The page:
The results of the most recent F&M Poll were released Feb. 7.
The poll surveyed 622 Pennsylvania voters, chosen randomly. Phone interviews were conducted between Jan. 29 and Feb. 3., and the poll has a sample error of +/- 3.9 percentage points.
The poll covers a variety of topics, ranging from Governor Corbett’s approval rating to potential privatization of the state lottery system.
Other questions addressed medical marijuana, gay marriage, state-owned liquor stores, and levels of gun control.
According to the poll, only 26 percent of Pennsylvania voters believe that Governor Corbett is doing an “excellent” or “good job,” with only 41 percent of Republicans, 26 percent of independents, and 16 percent of Democrats giving him a favorable approval rating.
“Governor Corbett is now in his third year of his first term and has indicated that he is seeking re-election,” said Dr. G. Terry Madonna, director of the Center for Politics and Public Affairs and director of the Franklin & Marshall College Poll. “Right now, he has the lowest approval ratings of a Pennsylvania governor in modern history.”
“Governor Corbett has issued a number of different policy issues that have not been very popular,” said Berwood Yost, director of the Floyd Institute for Public Policy, director of the Center for Opinion Research, and head methodologist of the Franklin & Marshall College Poll.
Among these, Yost cited cuts to education spending, as well as public perceptions of the relationship between Pennsylvania and the gas drilling industry.
In addition, some of Corbett’s more recent proposals have received fairly strong opposition. Sixty-four percent of voters oppose turning the management of the state lottery over to a private company, with 47 percent of these people strongly opposing the proposal.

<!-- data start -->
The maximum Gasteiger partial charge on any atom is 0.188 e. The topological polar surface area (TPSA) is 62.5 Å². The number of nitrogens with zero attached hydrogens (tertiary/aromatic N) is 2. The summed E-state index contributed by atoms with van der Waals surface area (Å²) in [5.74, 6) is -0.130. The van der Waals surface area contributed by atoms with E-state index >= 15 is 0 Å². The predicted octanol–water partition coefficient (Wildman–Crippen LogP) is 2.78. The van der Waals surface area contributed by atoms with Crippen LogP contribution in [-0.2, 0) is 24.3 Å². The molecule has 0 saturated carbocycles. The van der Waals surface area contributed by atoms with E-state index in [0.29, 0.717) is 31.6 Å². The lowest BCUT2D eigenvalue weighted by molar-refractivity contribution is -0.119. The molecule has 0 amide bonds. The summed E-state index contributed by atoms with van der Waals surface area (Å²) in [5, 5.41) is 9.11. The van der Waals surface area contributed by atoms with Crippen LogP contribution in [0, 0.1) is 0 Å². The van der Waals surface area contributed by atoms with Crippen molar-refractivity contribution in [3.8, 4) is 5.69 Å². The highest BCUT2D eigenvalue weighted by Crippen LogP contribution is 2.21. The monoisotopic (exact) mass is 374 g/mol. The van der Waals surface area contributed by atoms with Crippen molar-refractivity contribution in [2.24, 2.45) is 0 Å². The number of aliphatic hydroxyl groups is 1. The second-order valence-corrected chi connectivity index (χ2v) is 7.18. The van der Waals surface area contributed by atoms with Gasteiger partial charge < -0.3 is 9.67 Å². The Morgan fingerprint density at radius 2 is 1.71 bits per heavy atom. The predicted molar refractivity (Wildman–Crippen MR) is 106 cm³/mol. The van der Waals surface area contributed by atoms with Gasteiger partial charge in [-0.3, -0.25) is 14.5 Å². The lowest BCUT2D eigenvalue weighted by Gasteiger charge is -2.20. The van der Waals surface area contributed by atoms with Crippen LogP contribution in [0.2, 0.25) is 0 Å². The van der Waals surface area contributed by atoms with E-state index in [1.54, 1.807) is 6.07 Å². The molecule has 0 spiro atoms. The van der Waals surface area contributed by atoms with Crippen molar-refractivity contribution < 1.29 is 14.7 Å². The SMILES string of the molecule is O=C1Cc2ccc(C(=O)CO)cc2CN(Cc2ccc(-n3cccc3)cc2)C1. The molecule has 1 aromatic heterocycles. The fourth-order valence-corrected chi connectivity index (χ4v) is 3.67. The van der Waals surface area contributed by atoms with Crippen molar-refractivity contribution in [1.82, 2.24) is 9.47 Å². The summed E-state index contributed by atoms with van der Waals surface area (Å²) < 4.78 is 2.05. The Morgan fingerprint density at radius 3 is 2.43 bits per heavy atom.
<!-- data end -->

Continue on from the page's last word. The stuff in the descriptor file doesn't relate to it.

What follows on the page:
“People are very opposed to this, which is very surprising,” Yost said. “Unpopularity of that degree was kind of a shock. I suspect that the issue is due to the way the lottery is perceived. All profits of the lottery benefit senior citizens. People are wondering if it’s right to turn the lottery over to a company that will want to develop profits from it.”
Another surprising result involved voters’ views on gay marriage.
According to the poll, 52 percent of those surveyed favor legalizing same-sex marriage, while 41 percent oppose it.
“This was pretty stunning to me,” Madonna said. “It’s the first poll in the state to show slight majority support for gay rights.”
Yost believes this change in opinion toward gay marriage is due to changes in opinion over a variety of demographics.
“Same-sex marriage has become more accepted within many groups,” Madonna explained. “Lots of demographic groups have changed their perspectives.”
The poll also asked for opinions about the use of marijuana for recreational purposes, with a majority of voters opposing legalization. In contrast, 82 percent of those polled favor medical marijuana that has been prescribed by a doctor.
Issues of gun control were also included in the poll.
“We found what most pollsters have found — that there is strong support for certain kinds of weapon control,” Madonna said.
Despite the Dec. 14 shooting at Sandy Hook Elementary School in Newtown, Connecticut, Madonna noted support for gun control in Pennsylvania did not significantly change.
“If you look at the long-term trend, people’s attitudes about gun laws have been pretty consistent over the years,” Yost noted.
In order to compare data results from various years, it is important that the pollsters follow a very specific process as they create and administer the poll. Yost described the method the Center uses.
The process begins with a discussion between Madonna and Yost about what topics to explore. Next, Yost writes a questionnaire and the staff does pre-testing. Then the interviewers are trained and a sample is drawn.
“We have a list of registered voters and a license to call them,” Madonna explained.
“Over the course of a week, we make calls to the people on our list,” Yost said. “As the interviewers are asking questions and entering responses, the data gets compiled centrally. I group the data according to demographics. Then the staff helps me prepare results and I write a report.”
The F&M Poll is conducted multiple times throughout the year, usually averaging about eight polls per year.
In addition, the Center for Opinion Research does polling for a variety of hospitals and research studies.
Various newspapers and television and radio stations use the results from the F&M Poll, including organizations in Philadelphia, Pittsburgh, Harrisburg, and Lancaster itself.
Although the Feb. 7 poll was statewide, the F&M Poll has also conducted research for the F&M campus and the Lancaster community.
It has conducted national polls and focused on presidential and Congressional elections.
The full results of the poll are available online at opinion.fandm.edu.
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